1. The leader chooses u2such that


    for all u2U2.

  • The follower then chooses u1such that


  • To guarantee the uniqueness of OL Stackelberg solutions, matrices are assumed to satisfy Kif0,Qi0,Rij>0,ijand Rii0,i,j=1,,Nin TSimaan and Cruz [14].

    In what follows, we drop the dependence of the parameters in tto reduce the length of the formulas.

    3. Sufficient conditions for the existence of OL Stackelberg equilibria

    In this section, we withdraw sufficient conditions for the existence of the worst-case Stackelberg equilibrium, using a value function approach.

    A disturbed differential LQ game as defined in Definition 2.2 is said playableif there exists a unique Stackelberg worst-case equilibrium.

    Theorem 3.1.Let the solution of the Riccati differential equation


    with S1=B1R111B1Tand T1=CP11CTexist on T.

    For any given admissible OL control of the leader, u2,define e1Rn,d1Rby


    Then, the following identity holds:


    where z1R112=z1R11z1with


    and zP12=zP1zwith


    and xa solution of (1).

    Proof:The proof is similar to the analogous result for the non-disturbed case Freiling et al. [13].

    Theorem 3.2.Let the solution E1of (6) exist on T. Then the unique response of the follower to the leader’s OL strategy u2tis given by:


    where the maximum disturbance,


    was considered. E1and e1are the solutions of (6)(7) and xis then the solution of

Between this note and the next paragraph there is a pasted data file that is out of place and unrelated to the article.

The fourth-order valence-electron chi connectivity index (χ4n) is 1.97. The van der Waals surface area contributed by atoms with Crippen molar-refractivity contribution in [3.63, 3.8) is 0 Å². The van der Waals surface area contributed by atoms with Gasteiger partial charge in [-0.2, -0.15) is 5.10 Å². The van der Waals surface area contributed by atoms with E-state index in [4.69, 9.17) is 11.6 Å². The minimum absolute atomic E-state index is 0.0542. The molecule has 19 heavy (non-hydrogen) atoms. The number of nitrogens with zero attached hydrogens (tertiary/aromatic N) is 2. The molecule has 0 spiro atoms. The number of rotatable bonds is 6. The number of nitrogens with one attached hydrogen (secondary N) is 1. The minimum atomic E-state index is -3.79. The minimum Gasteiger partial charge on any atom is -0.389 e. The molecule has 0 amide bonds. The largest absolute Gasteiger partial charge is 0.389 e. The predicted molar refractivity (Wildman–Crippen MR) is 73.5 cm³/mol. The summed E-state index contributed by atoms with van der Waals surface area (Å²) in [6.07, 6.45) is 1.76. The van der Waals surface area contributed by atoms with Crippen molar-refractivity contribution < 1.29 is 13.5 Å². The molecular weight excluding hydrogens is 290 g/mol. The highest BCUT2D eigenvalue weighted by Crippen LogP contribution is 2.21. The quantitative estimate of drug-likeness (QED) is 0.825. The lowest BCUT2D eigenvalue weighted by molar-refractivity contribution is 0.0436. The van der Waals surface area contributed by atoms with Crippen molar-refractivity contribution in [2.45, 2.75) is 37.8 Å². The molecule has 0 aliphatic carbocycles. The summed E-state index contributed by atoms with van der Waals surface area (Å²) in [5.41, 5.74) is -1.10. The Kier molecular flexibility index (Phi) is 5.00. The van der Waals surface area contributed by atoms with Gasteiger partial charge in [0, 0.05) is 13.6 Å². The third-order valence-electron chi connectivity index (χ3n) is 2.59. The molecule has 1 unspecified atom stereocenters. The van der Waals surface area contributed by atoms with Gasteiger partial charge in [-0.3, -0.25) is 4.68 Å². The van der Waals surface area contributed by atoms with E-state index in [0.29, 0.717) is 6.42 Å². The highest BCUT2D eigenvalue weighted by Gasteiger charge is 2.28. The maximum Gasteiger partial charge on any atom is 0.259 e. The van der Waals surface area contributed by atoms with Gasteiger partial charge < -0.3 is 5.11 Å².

The corresponding minimal costs then are


    Proof:We have that the unique OL response of the follower to the leader’s announced strategy u2(10) under worst-case disturbance (11), that we substitute in the trajectory (1) to obtain:


    The cost functional minimal value is obtained when we substitute in (9) the minimal control and themaximal disturbance.

    Notice that J10u2is not depending on u1.This, as a matter of fact, is only true if we consider OL information structure, since otherwise u2would depend on the trajectory xand hence, via (1), also on u1.In OL Stackelberg games, the leader tries next to find an optimal OL control u2that minimises J2u1u2u2while u1u2is defined by (10).

    Theorem 3.3.Let the solution of the Riccati differential Eq. (6) and the solution of


    with S21B1R111R21R111B1T,S2B2R221B2Tand T2CP21CT.Also HAS1Q1E1T1AT,QQ200S21,SS2000and TT2T2E1E1T2E1T2E1exist in T, where E2R2n×2n.Also BB20m1×n.

    For any given control u2of the leader, define functions e2R3n,v1,vw,xRnand d2Rin Tby the following initial and terminal value problems:


    with v1E1+12e1.

    Then, we obtain


    and the following identity


    where y=xv1,z2R222=z2R22z2and


    and 0mi×n,i=1,2the mi×ndimensional zero matrix and zP22=zP2zand


    Proof:Consider (10): u1=R111B1TE1x+12e1v1.Then, differentiate v1and substitute the derivatives into the obtained expression using (6), (7) and (8). Also, the optimal control u1and disturbance w1in (11). Hence:


    Hence defining HAS1Q1E1T1AT,BB2On×m2and C1IE1C.We define yxv1to write these two equations as: (??) as:


    Next, we consider the following value function


    for some mappings E2:TR2n×2n,e2:TR2n, and d2:TR2,where E2is symmetric for each tT.

    We consider (21), where we substitute (20):


    Now we associate certain terms


    and furthermore




    and also


    If R22>0then y2=R221B2TOm2×nE2y+12e2.If P2>0then α=P21C1E2y+12e2.